13 February 2009

Is A Four-Year Degree Really Necessary?

"As steadily as ivy creeps up the walls of its well-groomed campuses, the *education industrial complex has cultivated the image of college as a sure-fire path to a life of social and economic privilege. Joel Kellum says he's living proof that the claim is a lie . . ."

*(Don't you just love that phrase?)

We often here big government types along with academics preach that the way to success salvation is through "institutions of higher learning." Of course, its important to point out that both government and academia benefit financially from that notion, so their proclamations should be viewed with the same skepticism as a used car salesman's pitch. More and more folks are finding out that the traditional path to a college degree, or other advanced training, often leads to a dead end.

Story here.

Also, if its an accredited 4 year degree that you really want, you can obtain one without the culture-rot being force fed you and at a much lesser cost by going this route. Please don't misunderstand me here. No one is more in favor of learning everything we can than I am. I read constantly and attend professional and history seminars several times a year. And there is certainly a place for a traditional degree--which still may be the best route for some--but other options should be considered in many instances.

John Stossel recently had a segment on this issue:


Crystal Marshall said...

Mr. Williams,

My dad receives Forbes magazine and I actually just read this article a few days ago. Just recently I, too, was under the illusion that I needed at least a master's in education degree if I wanted to become a teacher. However, in talking with actual teachers, I have been saved from wasting time and money on needless education courses; as one teacher told me, "Ed-school classes tend to be trendy, theoretical, jargon-laden, and profoundly uninteresting". I also have had other teachers advise me that the best way to learn how to teach is to actually just teach, and keep up with important developments in education through my own reading and research. It is rather freeing, in a way, to know what I have been saved from :0)

Although I personally will not be following the CollegePlus option, I have a couple friends who are involved in it and have benefited from it immensely. So-called "real" academics may look down upon it, but I think that this is the direction in which higher education is headed, due to growing cynicism towards the universities' half-truth marketing of the necessity of a degree, and also because today's students are willing to use technology and distance learning to save time and money.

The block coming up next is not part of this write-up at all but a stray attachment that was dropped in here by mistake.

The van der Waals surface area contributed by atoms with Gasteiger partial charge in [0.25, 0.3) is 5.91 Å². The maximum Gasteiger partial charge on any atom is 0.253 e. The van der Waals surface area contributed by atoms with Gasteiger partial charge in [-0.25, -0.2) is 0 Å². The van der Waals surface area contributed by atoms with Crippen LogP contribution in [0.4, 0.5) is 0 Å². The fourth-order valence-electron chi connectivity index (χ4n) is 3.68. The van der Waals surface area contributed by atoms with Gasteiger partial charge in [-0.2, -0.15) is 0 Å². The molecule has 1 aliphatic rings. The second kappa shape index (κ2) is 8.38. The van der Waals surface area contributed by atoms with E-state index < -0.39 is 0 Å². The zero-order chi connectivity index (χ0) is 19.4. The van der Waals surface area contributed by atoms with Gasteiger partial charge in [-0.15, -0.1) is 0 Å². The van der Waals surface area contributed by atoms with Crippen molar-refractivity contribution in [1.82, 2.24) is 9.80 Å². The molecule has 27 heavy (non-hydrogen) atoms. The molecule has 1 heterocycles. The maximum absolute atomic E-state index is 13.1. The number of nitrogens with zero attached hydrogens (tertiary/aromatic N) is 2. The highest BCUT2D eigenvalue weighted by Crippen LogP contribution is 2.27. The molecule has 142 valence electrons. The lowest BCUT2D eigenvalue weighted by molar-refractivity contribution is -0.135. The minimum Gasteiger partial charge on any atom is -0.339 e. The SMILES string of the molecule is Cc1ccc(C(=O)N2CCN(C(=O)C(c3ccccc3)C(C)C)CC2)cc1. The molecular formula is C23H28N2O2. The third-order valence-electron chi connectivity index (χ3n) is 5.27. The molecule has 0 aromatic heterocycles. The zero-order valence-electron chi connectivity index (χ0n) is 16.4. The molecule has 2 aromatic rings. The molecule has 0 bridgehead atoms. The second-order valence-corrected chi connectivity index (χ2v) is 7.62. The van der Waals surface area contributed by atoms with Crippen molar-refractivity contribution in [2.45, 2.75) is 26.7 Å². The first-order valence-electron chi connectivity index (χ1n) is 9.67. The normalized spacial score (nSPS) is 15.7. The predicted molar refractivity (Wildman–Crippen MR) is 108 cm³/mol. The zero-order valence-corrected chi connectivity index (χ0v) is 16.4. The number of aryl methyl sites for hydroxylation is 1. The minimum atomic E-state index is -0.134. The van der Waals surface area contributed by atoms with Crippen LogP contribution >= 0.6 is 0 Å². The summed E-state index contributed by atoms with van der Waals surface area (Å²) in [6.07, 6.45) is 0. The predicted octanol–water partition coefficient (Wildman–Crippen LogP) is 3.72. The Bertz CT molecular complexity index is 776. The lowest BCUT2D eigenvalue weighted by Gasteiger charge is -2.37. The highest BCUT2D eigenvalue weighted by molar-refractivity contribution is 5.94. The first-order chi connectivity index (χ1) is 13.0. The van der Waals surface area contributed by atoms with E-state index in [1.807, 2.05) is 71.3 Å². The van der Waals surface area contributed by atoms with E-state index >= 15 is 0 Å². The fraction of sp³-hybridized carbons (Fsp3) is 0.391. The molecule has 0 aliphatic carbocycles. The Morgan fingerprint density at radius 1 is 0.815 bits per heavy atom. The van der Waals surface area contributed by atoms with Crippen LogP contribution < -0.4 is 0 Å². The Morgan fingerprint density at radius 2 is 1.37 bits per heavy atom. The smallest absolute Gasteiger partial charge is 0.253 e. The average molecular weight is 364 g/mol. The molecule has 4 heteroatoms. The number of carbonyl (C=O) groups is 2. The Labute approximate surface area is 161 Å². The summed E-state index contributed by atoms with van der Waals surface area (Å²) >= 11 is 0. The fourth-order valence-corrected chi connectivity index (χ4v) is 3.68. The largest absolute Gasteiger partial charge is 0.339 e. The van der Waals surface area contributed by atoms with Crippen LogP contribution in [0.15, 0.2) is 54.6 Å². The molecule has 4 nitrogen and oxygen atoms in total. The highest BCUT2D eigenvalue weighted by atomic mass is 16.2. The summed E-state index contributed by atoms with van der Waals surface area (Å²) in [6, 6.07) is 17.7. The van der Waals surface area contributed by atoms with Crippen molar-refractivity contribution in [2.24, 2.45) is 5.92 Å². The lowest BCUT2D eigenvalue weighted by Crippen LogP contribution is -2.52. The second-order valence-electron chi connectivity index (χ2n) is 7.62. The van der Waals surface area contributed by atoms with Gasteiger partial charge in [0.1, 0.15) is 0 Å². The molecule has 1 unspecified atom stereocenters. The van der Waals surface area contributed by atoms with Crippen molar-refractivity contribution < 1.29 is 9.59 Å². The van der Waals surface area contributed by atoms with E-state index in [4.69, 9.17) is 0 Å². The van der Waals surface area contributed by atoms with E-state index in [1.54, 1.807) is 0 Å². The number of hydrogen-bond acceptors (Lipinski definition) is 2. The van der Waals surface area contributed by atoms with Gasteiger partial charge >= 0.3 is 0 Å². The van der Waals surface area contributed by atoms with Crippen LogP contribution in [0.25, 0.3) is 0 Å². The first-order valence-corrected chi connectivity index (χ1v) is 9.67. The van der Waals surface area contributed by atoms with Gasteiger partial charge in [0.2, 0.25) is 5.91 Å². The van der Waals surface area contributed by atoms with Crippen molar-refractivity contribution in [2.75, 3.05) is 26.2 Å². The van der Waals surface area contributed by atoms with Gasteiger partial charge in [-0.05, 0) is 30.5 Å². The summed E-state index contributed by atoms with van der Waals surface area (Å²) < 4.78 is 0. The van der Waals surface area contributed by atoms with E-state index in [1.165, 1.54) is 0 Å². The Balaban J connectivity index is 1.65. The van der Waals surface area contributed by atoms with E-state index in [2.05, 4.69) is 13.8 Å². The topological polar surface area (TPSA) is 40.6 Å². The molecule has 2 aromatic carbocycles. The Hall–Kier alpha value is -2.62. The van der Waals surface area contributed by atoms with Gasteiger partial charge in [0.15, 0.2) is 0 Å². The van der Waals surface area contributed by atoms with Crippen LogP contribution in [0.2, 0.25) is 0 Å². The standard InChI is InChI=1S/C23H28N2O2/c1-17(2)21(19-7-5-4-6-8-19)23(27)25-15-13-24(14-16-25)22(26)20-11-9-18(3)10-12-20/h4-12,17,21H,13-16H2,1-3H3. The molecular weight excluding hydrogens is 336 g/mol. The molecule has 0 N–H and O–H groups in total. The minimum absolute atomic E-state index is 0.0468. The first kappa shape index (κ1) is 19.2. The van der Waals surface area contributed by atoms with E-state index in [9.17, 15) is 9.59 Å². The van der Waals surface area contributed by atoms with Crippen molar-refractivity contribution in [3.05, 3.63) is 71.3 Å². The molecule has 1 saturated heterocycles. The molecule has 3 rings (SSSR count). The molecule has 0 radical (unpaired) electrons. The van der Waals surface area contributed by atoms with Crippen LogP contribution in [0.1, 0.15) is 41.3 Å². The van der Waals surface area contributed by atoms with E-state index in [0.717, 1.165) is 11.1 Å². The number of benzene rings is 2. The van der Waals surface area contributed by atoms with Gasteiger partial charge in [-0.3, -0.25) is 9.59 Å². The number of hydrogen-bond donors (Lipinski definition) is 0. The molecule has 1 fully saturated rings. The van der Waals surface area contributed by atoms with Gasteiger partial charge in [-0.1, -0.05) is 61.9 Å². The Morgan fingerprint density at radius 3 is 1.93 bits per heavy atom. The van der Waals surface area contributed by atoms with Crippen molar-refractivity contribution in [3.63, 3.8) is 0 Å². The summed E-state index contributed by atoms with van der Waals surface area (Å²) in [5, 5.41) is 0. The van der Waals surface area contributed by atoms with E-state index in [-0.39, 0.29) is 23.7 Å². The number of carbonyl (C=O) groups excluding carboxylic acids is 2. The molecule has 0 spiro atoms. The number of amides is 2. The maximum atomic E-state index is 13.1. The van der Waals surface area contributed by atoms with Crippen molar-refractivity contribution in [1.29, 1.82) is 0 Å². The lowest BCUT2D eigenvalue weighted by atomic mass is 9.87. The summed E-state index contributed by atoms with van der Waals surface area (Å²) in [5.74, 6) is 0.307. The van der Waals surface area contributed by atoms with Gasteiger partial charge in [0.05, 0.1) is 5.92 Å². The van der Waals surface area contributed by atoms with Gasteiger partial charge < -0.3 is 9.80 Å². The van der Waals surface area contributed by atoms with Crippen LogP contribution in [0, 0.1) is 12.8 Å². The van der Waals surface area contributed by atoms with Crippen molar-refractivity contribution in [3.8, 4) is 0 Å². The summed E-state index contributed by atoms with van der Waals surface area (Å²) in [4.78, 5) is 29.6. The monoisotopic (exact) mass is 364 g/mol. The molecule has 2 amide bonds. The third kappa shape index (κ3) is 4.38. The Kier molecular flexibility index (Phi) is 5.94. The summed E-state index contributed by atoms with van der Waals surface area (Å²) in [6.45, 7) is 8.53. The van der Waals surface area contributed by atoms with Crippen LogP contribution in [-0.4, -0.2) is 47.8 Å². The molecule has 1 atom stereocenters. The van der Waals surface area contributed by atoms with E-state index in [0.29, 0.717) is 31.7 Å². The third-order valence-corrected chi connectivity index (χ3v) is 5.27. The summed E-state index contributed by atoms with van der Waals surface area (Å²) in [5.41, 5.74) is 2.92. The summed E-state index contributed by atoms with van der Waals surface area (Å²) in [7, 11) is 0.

Richard G. Williams, Jr. said...

Thanks Crystal for sharing your views and experiences. I think you are right on the money! BTW, my oldest daughter obtained her teaching/history degree through Mary Baldwin College's adult degree program. She homeschools her 4 daughters full time now, but may pursue something in education once the girls are out of school.

Arthur B. Breedlove said...

This post really hit home for me as a graduate from a four year institute. I know now that I am not alone. I have also found that a degree might actually also be a hindrance for promotions if your boss has a bias against college graduates. I felt like my last employer categorized me as a person with book smarts rather than someone with real world experience. I never thought that the two had to be mutually exclusive. To think that I endured four years of left-wing rants for this! I now wish that I had pursued a technical degree instead.

Richard G. Williams, Jr. said...


I attended one semester at a local community college with the intent of eventually going to law school. (God, please forgive me.)

The rest of my schooling has been technical - paralegal and legal training, financial services, etc. I hold a professional designation in the financial services field.

And I read a lot (too much according to my wife.) Yet with what would appear to be a somewhat limited education, I've authored 3 books, produced 2 well-received history related films, been published in a number of national publications and received several awards for my work. (Gee, just think what I might have done with a REAL education.)

All that to illustrate that one does not need a degree to experience "success" - even in fields where degrees are typically "required." I'm blessed and am very thankful for God's goodness.

All that being said, I do plan to get a degree at some point, just to see if I can do it the "non-traditional" (CLEP) way and because I would like to teach in a Christian school at some point in my latter years - assuming I make it to my latter years.

Arthur B. Breedlove said...

Mr. Williams:

A very interesting and inspiring story that you have, sir. I have also contemplated a career in paralegal studies and have thought about authoring a book. I guess I always thought you needed a PhD in order to publish a scholarly work. I haven't read any of your books as of yet. I did however, enjoy your "Still Standing" documentary, and passed it around to my friends in the SCV.

The job market is such that I have resorted to seeking employment overseas. I returned from Kosovo several months ago and am preparing to leave again soon for another job overseas.

Richard G. Williams, Jr. said...


Thanks for the kind words, though I would not classify my Stonewall book "scholarly." It is heavily footnoted, nonetheless. It was good enough that the Nation's preeminent CW historian, Dr. James I. Robertson, Jr., wrote the foreword. That's good enough for me.

I hope your job situation improves.